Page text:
Social media not replacing doctor patient relationship - Noakes

2016-10-19 16:37
Michael van der Nest, Professor Tim Noakes and Ravin Ramdass at the hearing. (Tammy Petersen, News24)

Michael van der Nest, Professor Tim Noakes and Ravin Ramdass at the hearing. (Tammy Petersen, News24)

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Cape Town - Twitter is a wonderful medium to share knowledge to allow the public to make informed decisions about nutrition, but will never replace the doctor-patient relationship, Professor Tim Noakes said on Wednesday.

“Followers have the option of taking the advice I give, or not. It’s a space for experts to agree or challenge each other,” he testified during a conduct hearing against him at the Health Professions Council of SA (HPCSA).

He said through this medium, the power of the anointed is giving way to the wisdom of the crowd.

“We have to educate people that it’s up to each of us to make a decision on the basis of the best possible evidence. I may be right sometimes, but sometimes I will be wrong. It’s up to you to make the best possible decision.”

Noakes - whose book The Real Meal Revolution promotes a low-carbohydrate, high-fat (LCHF) diet - was called before the council after the former president of the Association for Dietetics in South Africa, Claire Julsing-Strydom, lodged a complaint against him.

Advice

READ: Banting diet 'cutting edge and science based' - Noakes

It was prompted by a tweet Noakes sent to a Pippa Leenstra after she asked him for advice on feeding babies and on breastfeeding.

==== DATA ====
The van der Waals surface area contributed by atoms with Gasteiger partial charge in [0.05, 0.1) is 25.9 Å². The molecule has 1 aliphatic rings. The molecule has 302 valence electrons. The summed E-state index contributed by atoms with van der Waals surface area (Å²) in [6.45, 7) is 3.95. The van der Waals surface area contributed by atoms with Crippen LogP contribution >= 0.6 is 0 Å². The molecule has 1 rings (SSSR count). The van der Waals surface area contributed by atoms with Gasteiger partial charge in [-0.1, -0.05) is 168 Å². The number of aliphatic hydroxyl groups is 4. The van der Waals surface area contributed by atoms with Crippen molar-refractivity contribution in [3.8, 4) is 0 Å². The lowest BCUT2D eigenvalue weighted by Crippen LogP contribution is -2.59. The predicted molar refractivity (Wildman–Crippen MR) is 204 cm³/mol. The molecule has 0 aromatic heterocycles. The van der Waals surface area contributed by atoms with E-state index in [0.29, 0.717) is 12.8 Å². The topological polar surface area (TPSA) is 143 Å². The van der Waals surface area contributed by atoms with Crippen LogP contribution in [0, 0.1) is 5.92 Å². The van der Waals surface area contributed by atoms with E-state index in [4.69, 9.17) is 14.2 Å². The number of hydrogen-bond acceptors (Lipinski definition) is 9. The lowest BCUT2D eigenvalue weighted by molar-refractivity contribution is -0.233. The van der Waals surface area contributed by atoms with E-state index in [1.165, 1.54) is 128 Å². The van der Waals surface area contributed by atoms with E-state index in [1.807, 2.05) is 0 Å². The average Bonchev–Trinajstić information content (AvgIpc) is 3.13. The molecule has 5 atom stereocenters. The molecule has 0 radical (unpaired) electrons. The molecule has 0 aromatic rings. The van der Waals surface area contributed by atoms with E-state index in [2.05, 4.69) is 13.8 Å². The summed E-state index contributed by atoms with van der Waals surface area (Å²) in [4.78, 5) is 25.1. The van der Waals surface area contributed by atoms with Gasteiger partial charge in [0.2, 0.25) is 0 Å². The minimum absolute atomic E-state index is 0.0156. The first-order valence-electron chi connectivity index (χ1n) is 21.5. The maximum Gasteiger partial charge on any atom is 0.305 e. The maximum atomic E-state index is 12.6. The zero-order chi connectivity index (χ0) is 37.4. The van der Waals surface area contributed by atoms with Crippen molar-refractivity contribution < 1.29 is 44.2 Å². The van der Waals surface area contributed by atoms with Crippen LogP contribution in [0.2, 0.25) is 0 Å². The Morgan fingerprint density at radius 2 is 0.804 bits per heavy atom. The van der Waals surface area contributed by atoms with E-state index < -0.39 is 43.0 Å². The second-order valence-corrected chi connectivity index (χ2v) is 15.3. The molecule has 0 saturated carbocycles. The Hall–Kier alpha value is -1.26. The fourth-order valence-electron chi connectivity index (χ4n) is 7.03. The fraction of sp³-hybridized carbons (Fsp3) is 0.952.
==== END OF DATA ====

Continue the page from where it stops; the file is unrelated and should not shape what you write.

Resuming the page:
Her tweet read: "@ProfTimNoakes @SalCreed is LCHF eating ok for breastfeeding mums? Worried about all the dairy + cauliflower = wind for babies?? [sic]"

Noakes advised her to wean her child onto LCHF foods, which he described as "real" foods.

His tweet read: "Baby doesn't eat the dairy and cauliflower. Just very healthy high-fat breast milk. Key is to ween [sic] baby onto LCHF."

Noakes had said his advice was anything but unconventional, quoting research from as far back as the 1800s, before the boom in obesity rates.

The HPCSA argued that it was inappropriate conduct to give advice via social media without a physical consultation.

Noakes countered that the tweet was general nutritional knowledge and not specifically directed at Leenstra.

He pointed out to the panel that they did not have enough knowledge on how Twitter worked.

“I am a very successful twitterer - I am able to get a message out. I am one of the expert twitterers and recognised as one of the leading twitterers in obesity research. I have over 77 000 followers.”

He insisted he had not been dispensing medical advice specifically to Leenstra in their exchange.

“If I was interested in providing medical information to patients on the internet, I would have done it years ago. But I don’t see myself as a doctor. I am a scientist focusing on scientific information.”

Social media was not replacing the doctor patient relationship, he said.

“It complements medicine and the doctor-patient relationship. It’s not ‘instead of’, it’s ‘in addition to’.”

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Read more on:    hpcsa  |  tim noakes  |  health

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